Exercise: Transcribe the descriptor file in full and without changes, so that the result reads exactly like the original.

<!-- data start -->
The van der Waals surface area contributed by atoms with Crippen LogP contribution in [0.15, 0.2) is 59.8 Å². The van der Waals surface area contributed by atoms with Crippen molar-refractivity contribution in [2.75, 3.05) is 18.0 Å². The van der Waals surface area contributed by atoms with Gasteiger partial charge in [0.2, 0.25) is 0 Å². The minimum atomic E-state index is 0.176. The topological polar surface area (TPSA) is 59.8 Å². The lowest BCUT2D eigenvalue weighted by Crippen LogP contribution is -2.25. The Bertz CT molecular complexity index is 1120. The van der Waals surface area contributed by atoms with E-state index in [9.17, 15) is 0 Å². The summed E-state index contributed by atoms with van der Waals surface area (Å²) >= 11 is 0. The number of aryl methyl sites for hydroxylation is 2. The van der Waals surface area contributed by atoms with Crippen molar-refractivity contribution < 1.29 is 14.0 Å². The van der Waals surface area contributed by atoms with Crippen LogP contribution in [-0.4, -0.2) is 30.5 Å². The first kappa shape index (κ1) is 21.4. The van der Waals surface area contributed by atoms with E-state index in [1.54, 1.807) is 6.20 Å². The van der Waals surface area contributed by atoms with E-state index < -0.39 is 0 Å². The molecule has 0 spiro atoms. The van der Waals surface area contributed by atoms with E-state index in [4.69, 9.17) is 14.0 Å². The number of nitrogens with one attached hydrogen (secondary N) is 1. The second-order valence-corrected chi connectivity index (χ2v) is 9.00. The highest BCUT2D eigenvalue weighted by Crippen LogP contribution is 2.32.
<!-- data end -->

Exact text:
The van der Waals surface area contributed by atoms with Crippen LogP contribution in [0.15, 0.2) is 59.8 Å². The van der Waals surface area contributed by atoms with Crippen molar-refractivity contribution in [2.75, 3.05) is 18.0 Å². The van der Waals surface area contributed by atoms with Gasteiger partial charge in [0.2, 0.25) is 0 Å². The minimum atomic E-state index is 0.176. The topological polar surface area (TPSA) is 59.8 Å². The lowest BCUT2D eigenvalue weighted by Crippen LogP contribution is -2.25. The Bertz CT molecular complexity index is 1120. The van der Waals surface area contributed by atoms with E-state index in [9.17, 15) is 0 Å². The summed E-state index contributed by atoms with van der Waals surface area (Å²) >= 11 is 0. The number of aryl methyl sites for hydroxylation is 2. The van der Waals surface area contributed by atoms with Crippen molar-refractivity contribution < 1.29 is 14.0 Å². The van der Waals surface area contributed by atoms with Crippen LogP contribution in [-0.4, -0.2) is 30.5 Å². The first kappa shape index (κ1) is 21.4. The van der Waals surface area contributed by atoms with E-state index in [1.54, 1.807) is 6.20 Å². The van der Waals surface area contributed by atoms with E-state index < -0.39 is 0 Å². The molecule has 0 spiro atoms. The van der Waals surface area contributed by atoms with E-state index in [4.69, 9.17) is 14.0 Å². The number of nitrogens with one attached hydrogen (secondary N) is 1. The second-order valence-corrected chi connectivity index (χ2v) is 9.00. The highest BCUT2D eigenvalue weighted by Crippen LogP contribution is 2.32.